The third choice Moses made is one of value. Given the simple mathematical problem to solve, Moses was asked if the riches of the greatest country in the world were less than, greater than, or equal to the reproach of the cross. For Moses, the reproach of Christ was greater than the greatest riches of the wealthiest country in the world up to that time.
The narrative states that Moses didn’t fear the king. Fear is intelligent. In many cases, fear keeps us alive. Fear prevents us from doing things that are unreasonably dangerous. A person who has no fear is not safe to be around. But in Moses’ case, he was not afraid of the most powerful person in the world.
There was a reason for the unreasonable actions of Moses. Rather than fearing, Moses was a man of faith. He “endured as seeing Him who is invisible” (Heb. 11:27). Faith opened his eyes to see what sight and reason are incapable of understanding. Yet he did not arrive at this place on his own. By example, his parents had educated and instructed him. Because “they were not afraid of the king’s command” (v. 23), “he forsook Egypt, not fearing the wrath of the king” (v. 27). In the highest sense, this is true education—instilling in others our own faithfulness to God.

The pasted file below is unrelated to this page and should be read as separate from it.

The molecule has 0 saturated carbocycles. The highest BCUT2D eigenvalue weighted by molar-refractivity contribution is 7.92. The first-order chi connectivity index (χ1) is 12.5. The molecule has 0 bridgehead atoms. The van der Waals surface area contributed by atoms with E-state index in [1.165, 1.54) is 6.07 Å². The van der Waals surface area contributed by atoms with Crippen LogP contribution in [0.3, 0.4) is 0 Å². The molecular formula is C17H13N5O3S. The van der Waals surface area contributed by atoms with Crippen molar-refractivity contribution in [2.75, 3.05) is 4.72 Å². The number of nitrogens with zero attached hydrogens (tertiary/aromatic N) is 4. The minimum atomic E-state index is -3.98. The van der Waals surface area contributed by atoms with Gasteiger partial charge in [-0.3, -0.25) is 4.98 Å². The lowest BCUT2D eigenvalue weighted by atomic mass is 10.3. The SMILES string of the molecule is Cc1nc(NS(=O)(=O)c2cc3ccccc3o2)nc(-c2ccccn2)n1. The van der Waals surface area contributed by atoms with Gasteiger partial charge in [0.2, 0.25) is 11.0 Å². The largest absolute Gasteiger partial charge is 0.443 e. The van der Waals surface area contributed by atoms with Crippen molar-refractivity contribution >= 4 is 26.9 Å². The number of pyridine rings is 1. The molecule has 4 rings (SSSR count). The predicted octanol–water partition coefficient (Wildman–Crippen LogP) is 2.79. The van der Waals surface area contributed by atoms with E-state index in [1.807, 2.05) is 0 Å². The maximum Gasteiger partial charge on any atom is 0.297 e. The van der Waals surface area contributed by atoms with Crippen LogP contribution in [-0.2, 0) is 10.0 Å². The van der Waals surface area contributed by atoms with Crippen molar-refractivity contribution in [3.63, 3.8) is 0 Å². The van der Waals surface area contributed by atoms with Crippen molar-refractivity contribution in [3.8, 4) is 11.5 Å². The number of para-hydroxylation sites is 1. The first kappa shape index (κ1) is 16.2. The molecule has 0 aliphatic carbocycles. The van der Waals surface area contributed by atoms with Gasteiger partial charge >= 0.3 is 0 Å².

“By faith Joseph, when he was dying, made mention of the departure of the children of Israel, and gave instructions concerning his bones” (Heb. 11:22).
The life of Joseph speaks to faithfulness to God in all things—the little as well as the big matters of life. He was sold as a slave at the beginning of his adulthood, committing his future to God and never taking it back regardless of the challenges he encountered.
“In the bitter life of a stranger and a slave, amidst the sights and sounds of vice and the allurements of heathen worship, a worship surrounded with all the attractions of wealth and culture and the pomp of royalty, Joseph was steadfast. He had learned the lesson of obedience to duty. Faithfulness in every station, from the most lowly to the most exalted, trained every power for highest service.